Last month, Pennsylvania legalized marriage equality. While LGBTs and allies have been rejoicing, many advocates are cautioning the community not to put down the torch after the momentous victory, with a number of LGBT-focused pieces of legislation still stalled.
House and Senate Bill 300 would amend the Pennsylvania Human Relations Act to prohibit discrimination based on sexual orientation and gender identity and expression.
The bills were re-introduced last year with record support and, earlier this year, Republican Gov. Tom Corbett expressed his support of the measure.
Reps. Dan Frankel (D-23rd Dist.) and Chris Ross (R-158th Dist.) introduced the House measure with 77 cosponsors. Sen. Pat Browne’s (R-16th Dist.) bill has 24 cosponsors.
Frankel told PGN this week that the House version currently had 97 cosponsors and noted there is bipartisan support in both chambers of the legislature.
Last August, HB 300 was referred to the state government committee, which is chaired by anti-LGBT Rep. Daryl Metcalfe (R-12th Dist.).
Frankel said the best chance for success would be for the Senate to approve and send over the bill or for the House speaker to reassign the measure to a different committee, such as the education or judiciary committees.
“We are working along those lines and actively discussing other legislative maneuvers to force the bill onto a House floor,” he said. “We’ve been working with Equality Pennsylvania and the ACLU in terms of how to proceed and advocate to get this done.”
Equality PA executive director Ted Martin said that, in light of the recent marriage ruling, it is even more pertinent to get a nondiscrimination law passed.
“The interesting thing is that the marriage decision has made nondiscrimination a lot more real for people,” he said. “You can be fired for putting your wedding picture on your desk at work. That has really hit home for folks.”
Frankel said he is optimistic that the bill will be approved by the end of this session.
“The opposition has been chipped away at and crumbling as we speak,” he said.
Pennsylvania Safe Schools Act
Rep. Dan Truitt (R-156th Dist.) introduced the Pennsylvania Safe Schools Act in January 2013, legislation largely fueled by the Pennsylvania Student Equality Coalition.
The PASS Act would create a structure for educators and staff to report and intervene in incidents of bullying and would include definitions of bullying and cyber bullying. The bill would specifically protect LGBT students.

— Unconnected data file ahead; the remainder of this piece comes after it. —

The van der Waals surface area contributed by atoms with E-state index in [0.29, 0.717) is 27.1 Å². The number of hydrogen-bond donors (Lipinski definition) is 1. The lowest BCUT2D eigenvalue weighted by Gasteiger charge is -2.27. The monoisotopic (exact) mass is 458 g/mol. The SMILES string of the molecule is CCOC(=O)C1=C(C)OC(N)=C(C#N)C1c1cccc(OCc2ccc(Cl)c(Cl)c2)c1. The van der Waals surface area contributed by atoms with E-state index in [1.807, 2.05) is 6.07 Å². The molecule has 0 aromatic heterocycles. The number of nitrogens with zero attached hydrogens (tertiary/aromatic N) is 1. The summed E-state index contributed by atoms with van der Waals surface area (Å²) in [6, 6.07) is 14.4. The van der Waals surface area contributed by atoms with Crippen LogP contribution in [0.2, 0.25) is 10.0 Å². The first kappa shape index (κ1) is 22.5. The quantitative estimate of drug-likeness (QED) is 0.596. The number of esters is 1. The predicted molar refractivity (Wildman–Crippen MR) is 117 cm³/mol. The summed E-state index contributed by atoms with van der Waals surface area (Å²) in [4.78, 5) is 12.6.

PSEC executive director Jason Goodman said the legislation has more support than ever, with 105 cosponsors, including 50 Republicans.
“We are working with many other education and community organizations in support of the legislation but given the schedule of the legislature, we are unsure if they will address it,” Goodman said.
HB 156 is currently before the education committee.
HB 156 cosponsor Rep. Mike O’Brien (D-175th Dist.) said he has had conversations with education committee chair Rep. Paul Clymer (R-145th Dist.) to move the bill but said it may take some time to get it to the House floor.
O’Brien commended Truitt for his work in bringing the measure this far.
“Truitt has done a very good job on the bill. Truitt being a conservative Republican went places with this that I as a Democrat couldn’t. He has crafted the bill well with inclusive language but because of internal issues, it lingers.”
Last year, a bill was introduced for the first time into both the House and Senate to prohibit mental-health professionals from engaging in sexual-orientation change efforts for individuals under 18.
State Sen. Anthony Williams (D-Eighth Dist.) introduced the bill in April, and state Rep. Brian Sims (D-182nd Dist.) submitted the House version in October.
The House bill was referred to the human-services committee and the Senate version to the consumer protection and professional licensure committee. The House bill has 32 cosponsors, and the Senate bill has seven.
Sims’ deputy chief of staff Anna Aagenes said there has not been much movement on the bill and that the legislature is focusing on the budget this month. She noted that, if any movement happens, it would be after the summer recess.